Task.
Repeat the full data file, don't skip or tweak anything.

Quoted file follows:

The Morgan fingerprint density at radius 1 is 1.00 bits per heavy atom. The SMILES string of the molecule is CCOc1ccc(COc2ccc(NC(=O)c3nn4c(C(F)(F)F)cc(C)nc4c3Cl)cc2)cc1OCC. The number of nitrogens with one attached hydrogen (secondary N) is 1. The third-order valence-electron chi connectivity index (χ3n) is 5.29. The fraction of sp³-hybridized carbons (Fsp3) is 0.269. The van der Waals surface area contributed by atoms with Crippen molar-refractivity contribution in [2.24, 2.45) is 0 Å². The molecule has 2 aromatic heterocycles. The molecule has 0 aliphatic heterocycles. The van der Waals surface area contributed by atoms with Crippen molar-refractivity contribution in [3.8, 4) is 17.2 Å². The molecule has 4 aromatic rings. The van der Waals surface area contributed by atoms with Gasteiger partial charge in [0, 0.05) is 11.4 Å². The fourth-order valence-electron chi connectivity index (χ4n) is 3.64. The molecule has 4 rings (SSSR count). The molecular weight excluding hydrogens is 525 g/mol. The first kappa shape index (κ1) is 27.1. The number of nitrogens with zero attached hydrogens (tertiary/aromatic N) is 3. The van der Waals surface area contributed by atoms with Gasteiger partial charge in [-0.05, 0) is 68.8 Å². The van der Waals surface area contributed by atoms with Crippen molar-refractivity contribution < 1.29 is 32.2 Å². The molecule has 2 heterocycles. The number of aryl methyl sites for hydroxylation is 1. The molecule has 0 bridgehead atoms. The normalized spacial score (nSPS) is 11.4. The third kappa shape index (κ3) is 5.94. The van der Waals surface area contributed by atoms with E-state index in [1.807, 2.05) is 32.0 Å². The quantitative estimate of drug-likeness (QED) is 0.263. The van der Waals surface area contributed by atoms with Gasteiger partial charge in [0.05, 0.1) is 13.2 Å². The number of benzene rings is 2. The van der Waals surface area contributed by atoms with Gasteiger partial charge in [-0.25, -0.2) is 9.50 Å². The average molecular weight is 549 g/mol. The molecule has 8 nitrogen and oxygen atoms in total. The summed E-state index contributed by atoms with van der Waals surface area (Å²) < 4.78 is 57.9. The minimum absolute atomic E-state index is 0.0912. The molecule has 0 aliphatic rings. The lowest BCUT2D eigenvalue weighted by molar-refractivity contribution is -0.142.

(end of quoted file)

The Morgan fingerprint density at radius 1 is 1.00 bits per heavy atom. The SMILES string of the molecule is CCOc1ccc(COc2ccc(NC(=O)c3nn4c(C(F)(F)F)cc(C)nc4c3Cl)cc2)cc1OCC. The number of nitrogens with one attached hydrogen (secondary N) is 1. The third-order valence-electron chi connectivity index (χ3n) is 5.29. The fraction of sp³-hybridized carbons (Fsp3) is 0.269. The van der Waals surface area contributed by atoms with Crippen molar-refractivity contribution in [2.24, 2.45) is 0 Å². The molecule has 2 aromatic heterocycles. The molecule has 0 aliphatic heterocycles. The van der Waals surface area contributed by atoms with Crippen molar-refractivity contribution in [3.8, 4) is 17.2 Å². The molecule has 4 aromatic rings. The van der Waals surface area contributed by atoms with Gasteiger partial charge in [0, 0.05) is 11.4 Å². The fourth-order valence-electron chi connectivity index (χ4n) is 3.64. The molecule has 4 rings (SSSR count). The molecular weight excluding hydrogens is 525 g/mol. The first kappa shape index (κ1) is 27.1. The number of nitrogens with zero attached hydrogens (tertiary/aromatic N) is 3. The van der Waals surface area contributed by atoms with Gasteiger partial charge in [-0.05, 0) is 68.8 Å². The van der Waals surface area contributed by atoms with Crippen molar-refractivity contribution < 1.29 is 32.2 Å². The molecule has 2 heterocycles. The number of aryl methyl sites for hydroxylation is 1. The molecule has 0 bridgehead atoms. The normalized spacial score (nSPS) is 11.4. The third kappa shape index (κ3) is 5.94. The van der Waals surface area contributed by atoms with E-state index in [1.807, 2.05) is 32.0 Å². The quantitative estimate of drug-likeness (QED) is 0.263. The van der Waals surface area contributed by atoms with Gasteiger partial charge in [0.05, 0.1) is 13.2 Å². The number of benzene rings is 2. The van der Waals surface area contributed by atoms with Gasteiger partial charge in [-0.25, -0.2) is 9.50 Å². The average molecular weight is 549 g/mol. The molecule has 8 nitrogen and oxygen atoms in total. The summed E-state index contributed by atoms with van der Waals surface area (Å²) < 4.78 is 57.9. The minimum absolute atomic E-state index is 0.0912. The molecule has 0 aliphatic rings. The lowest BCUT2D eigenvalue weighted by molar-refractivity contribution is -0.142.